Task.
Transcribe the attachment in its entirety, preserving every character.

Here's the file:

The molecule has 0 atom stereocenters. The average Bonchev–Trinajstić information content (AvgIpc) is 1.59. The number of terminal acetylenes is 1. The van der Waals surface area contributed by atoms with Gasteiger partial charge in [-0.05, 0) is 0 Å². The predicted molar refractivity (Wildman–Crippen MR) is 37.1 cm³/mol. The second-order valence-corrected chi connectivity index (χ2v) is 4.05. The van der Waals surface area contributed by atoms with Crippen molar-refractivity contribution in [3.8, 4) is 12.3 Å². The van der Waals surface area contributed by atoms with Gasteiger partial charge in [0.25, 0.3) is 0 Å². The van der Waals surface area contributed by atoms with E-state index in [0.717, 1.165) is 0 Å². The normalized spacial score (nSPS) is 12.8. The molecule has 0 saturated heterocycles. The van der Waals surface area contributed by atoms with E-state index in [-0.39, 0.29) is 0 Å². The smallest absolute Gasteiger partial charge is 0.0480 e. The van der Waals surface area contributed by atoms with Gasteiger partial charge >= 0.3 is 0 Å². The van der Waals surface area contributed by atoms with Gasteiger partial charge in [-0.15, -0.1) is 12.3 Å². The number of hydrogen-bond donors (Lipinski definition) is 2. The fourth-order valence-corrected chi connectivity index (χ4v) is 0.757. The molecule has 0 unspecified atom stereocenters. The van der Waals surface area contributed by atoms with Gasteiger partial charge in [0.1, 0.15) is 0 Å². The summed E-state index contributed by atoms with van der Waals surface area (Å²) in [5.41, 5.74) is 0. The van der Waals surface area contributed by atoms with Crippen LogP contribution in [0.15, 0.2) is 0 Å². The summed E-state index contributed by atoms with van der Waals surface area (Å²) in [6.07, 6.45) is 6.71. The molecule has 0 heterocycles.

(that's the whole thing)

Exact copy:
The molecule has 0 atom stereocenters. The average Bonchev–Trinajstić information content (AvgIpc) is 1.59. The number of terminal acetylenes is 1. The van der Waals surface area contributed by atoms with Gasteiger partial charge in [-0.05, 0) is 0 Å². The predicted molar refractivity (Wildman–Crippen MR) is 37.1 cm³/mol. The second-order valence-corrected chi connectivity index (χ2v) is 4.05. The van der Waals surface area contributed by atoms with Crippen molar-refractivity contribution in [3.8, 4) is 12.3 Å². The van der Waals surface area contributed by atoms with Gasteiger partial charge in [0.25, 0.3) is 0 Å². The van der Waals surface area contributed by atoms with E-state index in [0.717, 1.165) is 0 Å². The normalized spacial score (nSPS) is 12.8. The molecule has 0 saturated heterocycles. The van der Waals surface area contributed by atoms with E-state index in [-0.39, 0.29) is 0 Å². The smallest absolute Gasteiger partial charge is 0.0480 e. The van der Waals surface area contributed by atoms with Gasteiger partial charge >= 0.3 is 0 Å². The van der Waals surface area contributed by atoms with Gasteiger partial charge in [-0.15, -0.1) is 12.3 Å². The number of hydrogen-bond donors (Lipinski definition) is 2. The fourth-order valence-corrected chi connectivity index (χ4v) is 0.757. The molecule has 0 unspecified atom stereocenters. The van der Waals surface area contributed by atoms with Gasteiger partial charge in [0.1, 0.15) is 0 Å². The summed E-state index contributed by atoms with van der Waals surface area (Å²) in [5.41, 5.74) is 0. The van der Waals surface area contributed by atoms with Crippen LogP contribution in [0.15, 0.2) is 0 Å². The summed E-state index contributed by atoms with van der Waals surface area (Å²) in [6.07, 6.45) is 6.71. The molecule has 0 heterocycles.